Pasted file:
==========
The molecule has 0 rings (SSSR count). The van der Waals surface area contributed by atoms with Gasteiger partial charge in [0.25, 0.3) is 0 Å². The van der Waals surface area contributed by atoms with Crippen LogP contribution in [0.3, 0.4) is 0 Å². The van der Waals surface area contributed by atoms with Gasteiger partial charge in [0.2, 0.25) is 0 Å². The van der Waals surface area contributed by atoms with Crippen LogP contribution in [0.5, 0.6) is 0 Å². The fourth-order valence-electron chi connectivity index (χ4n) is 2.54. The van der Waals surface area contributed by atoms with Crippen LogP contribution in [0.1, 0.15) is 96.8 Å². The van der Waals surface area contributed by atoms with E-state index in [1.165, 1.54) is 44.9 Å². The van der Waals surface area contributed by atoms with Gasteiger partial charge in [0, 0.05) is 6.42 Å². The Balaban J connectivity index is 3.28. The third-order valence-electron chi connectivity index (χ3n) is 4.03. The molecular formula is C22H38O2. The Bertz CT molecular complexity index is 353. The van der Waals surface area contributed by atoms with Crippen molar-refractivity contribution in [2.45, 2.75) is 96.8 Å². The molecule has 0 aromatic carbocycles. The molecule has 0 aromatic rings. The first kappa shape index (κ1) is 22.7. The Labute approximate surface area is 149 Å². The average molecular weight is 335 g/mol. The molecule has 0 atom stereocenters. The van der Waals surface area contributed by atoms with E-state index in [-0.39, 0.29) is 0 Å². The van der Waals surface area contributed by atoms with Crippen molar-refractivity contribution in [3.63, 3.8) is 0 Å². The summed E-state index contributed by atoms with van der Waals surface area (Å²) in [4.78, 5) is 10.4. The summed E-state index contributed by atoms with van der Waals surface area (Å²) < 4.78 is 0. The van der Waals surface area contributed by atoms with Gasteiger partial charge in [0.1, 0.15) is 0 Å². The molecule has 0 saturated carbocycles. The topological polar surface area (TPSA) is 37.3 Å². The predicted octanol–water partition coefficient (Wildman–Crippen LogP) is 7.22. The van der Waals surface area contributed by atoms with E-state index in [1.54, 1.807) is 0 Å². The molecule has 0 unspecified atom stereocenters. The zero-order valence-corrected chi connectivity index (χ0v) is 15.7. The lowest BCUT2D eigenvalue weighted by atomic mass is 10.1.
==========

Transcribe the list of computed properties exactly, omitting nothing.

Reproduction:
The molecule has 0 rings (SSSR count). The van der Waals surface area contributed by atoms with Gasteiger partial charge in [0.25, 0.3) is 0 Å². The van der Waals surface area contributed by atoms with Crippen LogP contribution in [0.3, 0.4) is 0 Å². The van der Waals surface area contributed by atoms with Gasteiger partial charge in [0.2, 0.25) is 0 Å². The van der Waals surface area contributed by atoms with Crippen LogP contribution in [0.5, 0.6) is 0 Å². The fourth-order valence-electron chi connectivity index (χ4n) is 2.54. The van der Waals surface area contributed by atoms with Crippen LogP contribution in [0.1, 0.15) is 96.8 Å². The van der Waals surface area contributed by atoms with E-state index in [1.165, 1.54) is 44.9 Å². The van der Waals surface area contributed by atoms with Gasteiger partial charge in [0, 0.05) is 6.42 Å². The Balaban J connectivity index is 3.28. The third-order valence-electron chi connectivity index (χ3n) is 4.03. The molecular formula is C22H38O2. The Bertz CT molecular complexity index is 353. The van der Waals surface area contributed by atoms with Crippen molar-refractivity contribution in [2.45, 2.75) is 96.8 Å². The molecule has 0 aromatic carbocycles. The molecule has 0 aromatic rings. The first kappa shape index (κ1) is 22.7. The Labute approximate surface area is 149 Å². The average molecular weight is 335 g/mol. The molecule has 0 atom stereocenters. The van der Waals surface area contributed by atoms with E-state index in [-0.39, 0.29) is 0 Å². The van der Waals surface area contributed by atoms with Crippen molar-refractivity contribution in [3.63, 3.8) is 0 Å². The summed E-state index contributed by atoms with van der Waals surface area (Å²) in [4.78, 5) is 10.4. The summed E-state index contributed by atoms with van der Waals surface area (Å²) < 4.78 is 0. The van der Waals surface area contributed by atoms with Gasteiger partial charge in [0.1, 0.15) is 0 Å². The molecule has 0 saturated carbocycles. The topological polar surface area (TPSA) is 37.3 Å². The predicted octanol–water partition coefficient (Wildman–Crippen LogP) is 7.22. The van der Waals surface area contributed by atoms with E-state index in [1.54, 1.807) is 0 Å². The molecule has 0 unspecified atom stereocenters. The zero-order valence-corrected chi connectivity index (χ0v) is 15.7. The lowest BCUT2D eigenvalue weighted by atomic mass is 10.1.